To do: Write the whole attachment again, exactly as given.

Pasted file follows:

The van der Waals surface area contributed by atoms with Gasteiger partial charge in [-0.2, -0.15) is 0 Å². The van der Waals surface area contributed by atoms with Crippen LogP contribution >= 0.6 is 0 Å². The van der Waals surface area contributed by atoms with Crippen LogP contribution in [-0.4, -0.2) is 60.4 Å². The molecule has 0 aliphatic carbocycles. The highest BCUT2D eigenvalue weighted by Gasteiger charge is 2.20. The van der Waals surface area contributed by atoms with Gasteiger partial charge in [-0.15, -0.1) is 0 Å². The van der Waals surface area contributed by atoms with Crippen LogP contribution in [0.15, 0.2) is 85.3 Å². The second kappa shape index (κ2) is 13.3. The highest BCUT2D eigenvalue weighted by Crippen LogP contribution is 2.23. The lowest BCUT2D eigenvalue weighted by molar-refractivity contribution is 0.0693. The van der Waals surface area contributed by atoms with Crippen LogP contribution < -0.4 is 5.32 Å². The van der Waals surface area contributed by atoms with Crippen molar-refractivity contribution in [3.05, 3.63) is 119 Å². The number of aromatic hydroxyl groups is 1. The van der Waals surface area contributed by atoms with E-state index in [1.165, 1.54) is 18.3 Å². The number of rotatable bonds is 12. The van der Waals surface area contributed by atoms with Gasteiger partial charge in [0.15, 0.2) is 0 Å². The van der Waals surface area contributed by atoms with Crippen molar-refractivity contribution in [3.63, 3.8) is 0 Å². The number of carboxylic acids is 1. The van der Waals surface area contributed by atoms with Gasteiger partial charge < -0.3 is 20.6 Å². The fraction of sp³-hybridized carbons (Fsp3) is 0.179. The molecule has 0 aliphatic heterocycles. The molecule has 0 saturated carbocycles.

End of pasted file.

The van der Waals surface area contributed by atoms with Gasteiger partial charge in [-0.2, -0.15) is 0 Å². The van der Waals surface area contributed by atoms with Crippen LogP contribution >= 0.6 is 0 Å². The van der Waals surface area contributed by atoms with Crippen LogP contribution in [-0.4, -0.2) is 60.4 Å². The molecule has 0 aliphatic carbocycles. The highest BCUT2D eigenvalue weighted by Gasteiger charge is 2.20. The van der Waals surface area contributed by atoms with Gasteiger partial charge in [-0.15, -0.1) is 0 Å². The van der Waals surface area contributed by atoms with Crippen LogP contribution in [0.15, 0.2) is 85.3 Å². The second kappa shape index (κ2) is 13.3. The highest BCUT2D eigenvalue weighted by Crippen LogP contribution is 2.23. The lowest BCUT2D eigenvalue weighted by molar-refractivity contribution is 0.0693. The van der Waals surface area contributed by atoms with Crippen LogP contribution < -0.4 is 5.32 Å². The van der Waals surface area contributed by atoms with Crippen molar-refractivity contribution in [3.05, 3.63) is 119 Å². The number of aromatic hydroxyl groups is 1. The van der Waals surface area contributed by atoms with E-state index in [1.165, 1.54) is 18.3 Å². The number of rotatable bonds is 12. The van der Waals surface area contributed by atoms with Gasteiger partial charge in [0.15, 0.2) is 0 Å². The van der Waals surface area contributed by atoms with Crippen molar-refractivity contribution in [3.63, 3.8) is 0 Å². The number of carboxylic acids is 1. The van der Waals surface area contributed by atoms with Gasteiger partial charge < -0.3 is 20.6 Å². The fraction of sp³-hybridized carbons (Fsp3) is 0.179. The molecule has 0 aliphatic heterocycles. The molecule has 0 saturated carbocycles.